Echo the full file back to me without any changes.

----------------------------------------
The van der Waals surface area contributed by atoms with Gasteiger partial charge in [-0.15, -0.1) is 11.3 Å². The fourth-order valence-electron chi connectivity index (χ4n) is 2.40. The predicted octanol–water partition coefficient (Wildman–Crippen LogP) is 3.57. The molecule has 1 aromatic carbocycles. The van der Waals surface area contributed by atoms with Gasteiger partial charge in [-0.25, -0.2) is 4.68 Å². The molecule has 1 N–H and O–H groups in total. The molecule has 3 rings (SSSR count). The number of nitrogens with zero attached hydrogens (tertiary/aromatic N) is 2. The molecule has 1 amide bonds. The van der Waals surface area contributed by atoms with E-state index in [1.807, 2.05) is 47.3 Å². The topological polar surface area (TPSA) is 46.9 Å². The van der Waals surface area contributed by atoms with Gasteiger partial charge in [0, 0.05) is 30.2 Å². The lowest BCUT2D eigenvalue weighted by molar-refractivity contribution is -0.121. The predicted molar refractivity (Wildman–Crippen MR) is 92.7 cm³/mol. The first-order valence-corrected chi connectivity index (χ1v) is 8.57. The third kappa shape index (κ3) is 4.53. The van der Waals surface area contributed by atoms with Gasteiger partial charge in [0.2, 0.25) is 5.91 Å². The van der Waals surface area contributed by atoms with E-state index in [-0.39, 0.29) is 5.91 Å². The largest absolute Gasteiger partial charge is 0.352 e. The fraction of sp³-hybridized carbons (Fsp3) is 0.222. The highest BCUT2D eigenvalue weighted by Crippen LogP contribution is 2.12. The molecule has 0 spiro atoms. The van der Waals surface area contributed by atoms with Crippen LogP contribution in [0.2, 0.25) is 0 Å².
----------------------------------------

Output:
The van der Waals surface area contributed by atoms with Gasteiger partial charge in [-0.15, -0.1) is 11.3 Å². The fourth-order valence-electron chi connectivity index (χ4n) is 2.40. The predicted octanol–water partition coefficient (Wildman–Crippen LogP) is 3.57. The molecule has 1 aromatic carbocycles. The van der Waals surface area contributed by atoms with Gasteiger partial charge in [-0.25, -0.2) is 4.68 Å². The molecule has 1 N–H and O–H groups in total. The molecule has 3 rings (SSSR count). The number of nitrogens with zero attached hydrogens (tertiary/aromatic N) is 2. The molecule has 1 amide bonds. The van der Waals surface area contributed by atoms with E-state index in [1.807, 2.05) is 47.3 Å². The topological polar surface area (TPSA) is 46.9 Å². The van der Waals surface area contributed by atoms with Gasteiger partial charge in [0, 0.05) is 30.2 Å². The lowest BCUT2D eigenvalue weighted by molar-refractivity contribution is -0.121. The predicted molar refractivity (Wildman–Crippen MR) is 92.7 cm³/mol. The first-order valence-corrected chi connectivity index (χ1v) is 8.57. The third kappa shape index (κ3) is 4.53. The van der Waals surface area contributed by atoms with Gasteiger partial charge in [0.2, 0.25) is 5.91 Å². The van der Waals surface area contributed by atoms with E-state index in [-0.39, 0.29) is 5.91 Å². The largest absolute Gasteiger partial charge is 0.352 e. The fraction of sp³-hybridized carbons (Fsp3) is 0.222. The highest BCUT2D eigenvalue weighted by Crippen LogP contribution is 2.12. The molecule has 0 spiro atoms. The van der Waals surface area contributed by atoms with Crippen LogP contribution in [0.2, 0.25) is 0 Å².